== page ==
Source: Charrad, Mounira. States and Women’s Rights: The Making of Postcolonial Tunisia, Algeria, and Morocco. Berkeley: University of California Press, 2001.; Clancy-Smith, Julia. “Colonialism: 18th to Early 20th Century.” Methodologies, Paradigms and Sources of the 6-volume Encyclopedia of Women and Islamic Cultures, Vol. 1. Edited by Suad Joseph. Leiden: E. J. Brill, 2003.


Procedure for Marriage. “Marriage is formed only by the consent of the two spouses,” stated the Majalla, which required the bride to be present at the marriage contract and directly express her consent to the union. The principle of matrimonial guardian was abolished. The law thus no longer sanctioned compulsory marriages, as it took away the father’s or guardian’s legal prerogative to give a woman in marriage even against her will. Moreover, the CPS indicated that marriage could be concluded only before two notaries or an officer of the civil registry. Marriage also had to be registered with civil authorities. A certificate delivered by the civil registry, or by two notaries after they performed the marriage, became the only valid proof of marriage. A medical certificate attesting to the good health of the spouses-to-be was made mandatory. The law no longer defined marriage as a private matter, since marriage now had to be performed and recorded by civil authorities. Marriages performed in any other way had no validity before the law.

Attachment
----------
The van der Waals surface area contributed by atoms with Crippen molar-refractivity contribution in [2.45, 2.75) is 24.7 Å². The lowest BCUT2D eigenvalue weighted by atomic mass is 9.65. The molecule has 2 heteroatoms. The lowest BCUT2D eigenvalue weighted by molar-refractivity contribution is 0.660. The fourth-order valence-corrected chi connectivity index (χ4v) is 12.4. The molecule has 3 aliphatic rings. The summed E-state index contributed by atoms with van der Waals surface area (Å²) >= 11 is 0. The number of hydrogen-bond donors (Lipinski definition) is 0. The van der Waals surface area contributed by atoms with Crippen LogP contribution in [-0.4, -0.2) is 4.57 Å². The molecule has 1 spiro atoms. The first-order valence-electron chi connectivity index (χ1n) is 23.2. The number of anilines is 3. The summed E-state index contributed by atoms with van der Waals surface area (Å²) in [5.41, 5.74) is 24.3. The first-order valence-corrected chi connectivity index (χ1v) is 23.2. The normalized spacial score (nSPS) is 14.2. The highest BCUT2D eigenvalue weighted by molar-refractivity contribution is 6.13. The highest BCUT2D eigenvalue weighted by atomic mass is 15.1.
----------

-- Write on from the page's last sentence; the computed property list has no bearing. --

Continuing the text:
Rights and Responsibilities of Each Spouse. In contrast to the Moroccan Code, which spelled out extensively the rights and responsibilities of each spouse, the CPS was concise on the issue. It maintained a conservative tone in stating that the wife owed obedience to her husband. As to the husband, he was expected to treat his wife with kindness and provide for her and their children. A new element introduced in the Majalla concerned the financial responsibility of the woman to her husband and children. Whereas in Islamic law a woman’s property remained her own without becoming part of the household assets, the Majalla required the wife to contribute to the expenses of the household, if she had the means to do so. By making the wife provide for the household when appropriate, the Majalla placed the division of responsibilities between the spouses on a new plane.